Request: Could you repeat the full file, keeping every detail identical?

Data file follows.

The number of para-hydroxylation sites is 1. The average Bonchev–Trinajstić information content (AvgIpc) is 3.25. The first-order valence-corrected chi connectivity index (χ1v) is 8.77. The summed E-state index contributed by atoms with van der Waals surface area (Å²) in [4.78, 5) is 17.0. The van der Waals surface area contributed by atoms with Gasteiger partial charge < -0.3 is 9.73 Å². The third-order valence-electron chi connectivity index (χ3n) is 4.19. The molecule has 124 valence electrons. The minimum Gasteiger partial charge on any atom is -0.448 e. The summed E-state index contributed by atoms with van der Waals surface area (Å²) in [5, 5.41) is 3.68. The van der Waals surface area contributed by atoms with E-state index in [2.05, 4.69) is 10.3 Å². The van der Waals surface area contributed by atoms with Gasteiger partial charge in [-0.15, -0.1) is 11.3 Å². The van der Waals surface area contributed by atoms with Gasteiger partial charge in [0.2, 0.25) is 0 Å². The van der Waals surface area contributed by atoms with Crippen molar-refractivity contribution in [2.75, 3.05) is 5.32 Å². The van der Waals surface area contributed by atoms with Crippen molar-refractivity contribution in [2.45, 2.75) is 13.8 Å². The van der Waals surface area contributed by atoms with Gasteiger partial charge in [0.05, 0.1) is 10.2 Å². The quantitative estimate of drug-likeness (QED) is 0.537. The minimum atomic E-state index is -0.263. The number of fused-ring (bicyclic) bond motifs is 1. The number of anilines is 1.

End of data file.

The number of para-hydroxylation sites is 1. The average Bonchev–Trinajstić information content (AvgIpc) is 3.25. The first-order valence-corrected chi connectivity index (χ1v) is 8.77. The summed E-state index contributed by atoms with van der Waals surface area (Å²) in [4.78, 5) is 17.0. The van der Waals surface area contributed by atoms with Gasteiger partial charge < -0.3 is 9.73 Å². The third-order valence-electron chi connectivity index (χ3n) is 4.19. The molecule has 124 valence electrons. The minimum Gasteiger partial charge on any atom is -0.448 e. The summed E-state index contributed by atoms with van der Waals surface area (Å²) in [5, 5.41) is 3.68. The van der Waals surface area contributed by atoms with E-state index in [2.05, 4.69) is 10.3 Å². The van der Waals surface area contributed by atoms with Gasteiger partial charge in [-0.15, -0.1) is 11.3 Å². The van der Waals surface area contributed by atoms with Gasteiger partial charge in [0.2, 0.25) is 0 Å². The van der Waals surface area contributed by atoms with Crippen molar-refractivity contribution in [2.75, 3.05) is 5.32 Å². The van der Waals surface area contributed by atoms with Crippen molar-refractivity contribution in [2.45, 2.75) is 13.8 Å². The van der Waals surface area contributed by atoms with Gasteiger partial charge in [0.05, 0.1) is 10.2 Å². The quantitative estimate of drug-likeness (QED) is 0.537. The minimum atomic E-state index is -0.263. The number of fused-ring (bicyclic) bond motifs is 1. The number of anilines is 1.